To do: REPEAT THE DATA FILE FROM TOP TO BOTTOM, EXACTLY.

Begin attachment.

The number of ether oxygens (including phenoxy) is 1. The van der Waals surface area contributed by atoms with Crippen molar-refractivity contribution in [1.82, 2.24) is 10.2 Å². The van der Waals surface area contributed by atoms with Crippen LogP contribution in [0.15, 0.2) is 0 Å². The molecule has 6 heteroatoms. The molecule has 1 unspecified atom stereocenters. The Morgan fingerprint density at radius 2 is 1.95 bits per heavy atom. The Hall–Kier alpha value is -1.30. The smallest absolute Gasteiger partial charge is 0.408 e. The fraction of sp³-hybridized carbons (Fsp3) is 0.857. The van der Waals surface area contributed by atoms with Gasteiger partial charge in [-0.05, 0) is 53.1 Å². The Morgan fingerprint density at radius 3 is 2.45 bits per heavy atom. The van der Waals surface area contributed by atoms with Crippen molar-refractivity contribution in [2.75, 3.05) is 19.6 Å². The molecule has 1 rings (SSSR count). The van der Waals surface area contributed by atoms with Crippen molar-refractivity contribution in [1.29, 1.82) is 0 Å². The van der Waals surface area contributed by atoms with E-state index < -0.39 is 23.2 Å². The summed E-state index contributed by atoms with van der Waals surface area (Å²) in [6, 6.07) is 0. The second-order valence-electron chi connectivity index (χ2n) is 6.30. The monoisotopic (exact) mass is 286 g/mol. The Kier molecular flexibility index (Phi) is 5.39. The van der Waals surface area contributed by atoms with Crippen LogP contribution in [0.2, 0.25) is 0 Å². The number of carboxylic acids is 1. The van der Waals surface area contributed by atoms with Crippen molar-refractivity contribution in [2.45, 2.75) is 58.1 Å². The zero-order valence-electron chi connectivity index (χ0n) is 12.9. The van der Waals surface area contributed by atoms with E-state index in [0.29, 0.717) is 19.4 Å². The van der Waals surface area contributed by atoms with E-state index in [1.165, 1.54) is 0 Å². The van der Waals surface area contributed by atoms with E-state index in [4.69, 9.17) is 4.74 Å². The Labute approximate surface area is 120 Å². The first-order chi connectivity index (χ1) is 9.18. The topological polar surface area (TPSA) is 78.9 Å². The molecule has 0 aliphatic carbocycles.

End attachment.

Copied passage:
The number of ether oxygens (including phenoxy) is 1. The van der Waals surface area contributed by atoms with Crippen molar-refractivity contribution in [1.82, 2.24) is 10.2 Å². The van der Waals surface area contributed by atoms with Crippen LogP contribution in [0.15, 0.2) is 0 Å². The molecule has 6 heteroatoms. The molecule has 1 unspecified atom stereocenters. The Morgan fingerprint density at radius 2 is 1.95 bits per heavy atom. The Hall–Kier alpha value is -1.30. The smallest absolute Gasteiger partial charge is 0.408 e. The fraction of sp³-hybridized carbons (Fsp3) is 0.857. The van der Waals surface area contributed by atoms with Gasteiger partial charge in [-0.05, 0) is 53.1 Å². The Morgan fingerprint density at radius 3 is 2.45 bits per heavy atom. The van der Waals surface area contributed by atoms with Crippen molar-refractivity contribution in [2.75, 3.05) is 19.6 Å². The molecule has 1 rings (SSSR count). The van der Waals surface area contributed by atoms with Crippen molar-refractivity contribution in [1.29, 1.82) is 0 Å². The van der Waals surface area contributed by atoms with E-state index < -0.39 is 23.2 Å². The summed E-state index contributed by atoms with van der Waals surface area (Å²) in [6, 6.07) is 0. The second-order valence-electron chi connectivity index (χ2n) is 6.30. The monoisotopic (exact) mass is 286 g/mol. The Kier molecular flexibility index (Phi) is 5.39. The van der Waals surface area contributed by atoms with Crippen LogP contribution in [0.2, 0.25) is 0 Å². The number of carboxylic acids is 1. The van der Waals surface area contributed by atoms with Crippen molar-refractivity contribution in [2.45, 2.75) is 58.1 Å². The zero-order valence-electron chi connectivity index (χ0n) is 12.9. The van der Waals surface area contributed by atoms with E-state index in [0.29, 0.717) is 19.4 Å². The van der Waals surface area contributed by atoms with E-state index in [1.165, 1.54) is 0 Å². The van der Waals surface area contributed by atoms with E-state index in [4.69, 9.17) is 4.74 Å². The Labute approximate surface area is 120 Å². The first-order chi connectivity index (χ1) is 9.18. The topological polar surface area (TPSA) is 78.9 Å². The molecule has 0 aliphatic carbocycles.